Knotty wooden walls and checkered floors set an inviting scene inside of Buffalo Joe's Burger & Wing Joint, a New Richmond eatery that opened in the autumn of 2012. In the restaurant’s kitchen, cooks shape ground beef into burger patties or miniature busts of George Washington before sizzling them on the grill and piling on toppings such as fried eggs or sriracha-laced sesame-ginger slaw. They also toss chicken wings with an array of sauces, including garlic inferno, caramel barbecue, and hot buffalo, to name a few.
In the morning, diners can stop by for omelets, biscuits 'n' gravy, and other breakfast classics. Owners Joel, Bev, and Annette are avid football fans, so they regularly broadcast games for visitors to watch while dining.
Cake Towne's pastry barons heap frosting and chocolate onto fresh, never-frozen treats. The shop's truffle-esque cake balls, chocolate-dipped mixtures of cake and frosting, dress themselves in flavors both traditional and surprising, from salted caramel and chocolate raspberry to spicy carrot. Once coated, the treats go for a dip in rivers of dark, white, or milk chocolate. Stick candles into each of these dozen pastry spheres (a $10.50 value) to create a birthday cake befitting a juggler turning a multiple of 12. A dozen chocolate-covered strawberries (a $24 value) delight taste buds and add a racy edge to oft-wholesome fruit. Free WiFi wafts throughout the shop, allowing patrons to use their sticky fingers to look up how to clean frosting off a keyboard.
Anita's Mexican Bar & Grill creates memorable dining experiences. It's a casual, comfortable place to go out with kids for dinner, to share a pitcher of margaritas, or to grab a beer and watch a game. The menu is packed with quesadillas, tacos, nachos, and other Mexican specialties. As for the family-friendly part, the eatery offers a kids menu with mini nachos, quesadilla or burrito plates, as well as hamburgers and chicken tenders. In the cantina, televisions are always playing sporting events and the bar is stocked with domestic and Mexican beers such as Dos Equis and Carta Blanca. An expansive, shaded patio lures diners away from the television and outside, where the margaritas taste just as delicious.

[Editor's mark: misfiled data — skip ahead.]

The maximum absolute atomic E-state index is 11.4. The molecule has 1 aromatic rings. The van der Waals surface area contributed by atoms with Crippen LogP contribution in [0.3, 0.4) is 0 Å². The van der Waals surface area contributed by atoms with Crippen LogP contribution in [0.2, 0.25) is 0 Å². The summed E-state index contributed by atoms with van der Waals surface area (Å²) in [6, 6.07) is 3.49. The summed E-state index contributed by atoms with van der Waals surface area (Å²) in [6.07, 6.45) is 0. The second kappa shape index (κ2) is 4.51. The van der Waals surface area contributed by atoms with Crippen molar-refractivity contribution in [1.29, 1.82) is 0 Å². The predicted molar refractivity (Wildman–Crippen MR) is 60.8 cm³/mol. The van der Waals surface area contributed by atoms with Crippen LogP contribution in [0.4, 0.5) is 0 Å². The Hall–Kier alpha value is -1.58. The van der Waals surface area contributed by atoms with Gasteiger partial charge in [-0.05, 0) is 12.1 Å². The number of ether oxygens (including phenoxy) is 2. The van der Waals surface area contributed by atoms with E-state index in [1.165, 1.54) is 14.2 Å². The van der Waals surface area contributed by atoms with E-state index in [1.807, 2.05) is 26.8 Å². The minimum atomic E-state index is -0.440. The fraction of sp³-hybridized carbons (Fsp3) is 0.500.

Smoke scented with flavors such as mango, pineapple, and cherry wafts through Aladdin Restaurant and Hookah Bar as patrons linger over waterpipes as late as 3 a.m. Besides Al Fakher and Starbuzz tobacco, skilled staffers also blend house mixes with names such as Bubble Yum and Candy Drop, and can even fit hookahs with heads made from hollowed-out pineapples, watermelons, and other fruits. The kitchen also crafts a full menu of Mediterranean and Middle Eastern fare, including kebabs, gyros, and Turkish coffee.
The Green Derby has been open for more than 65 years. What's the secret to its longevity? It might be that the kitchen prefers to get hands-on with the food?the chefs hand-skin their famous fried halibut, hand-make their Angus beef patties, and produce items from meatloaf to salad dressing in-house. The result is a menu of classic meals that never go out of style. Entrees include grilled pork chops, catfish platters, and Italian sausage hoagies, often served with old-school sides such as mashed potatoes. The ever-popular lunch specials include fried grouper sandwiches and teriyaki chicken wraps, and customers are also wowed by seafood specialties like the fried seafood platter and the pasta del mare. The game changes on Sundays, when the restaurant serves up golden waffles and homemade goetta sausage for breakfast.
Bred on Louisiana-style cooking, local restaurateur Grant Gieseler was dismayed by the lack of quality southern fare in the Cincinnati area. He and his business partner Blake Gieseler founded Bayou Fish House to introduce the area to fresh fried fish and hearty gumbo. Diners can grab meals to go or kick back at the bar or seating area and tell exaggerated tales about the biggest fish they ever ate. The eatery's walls sport a paddle, a life preserver, and various aquatic tchotchkes to remind fish of their home.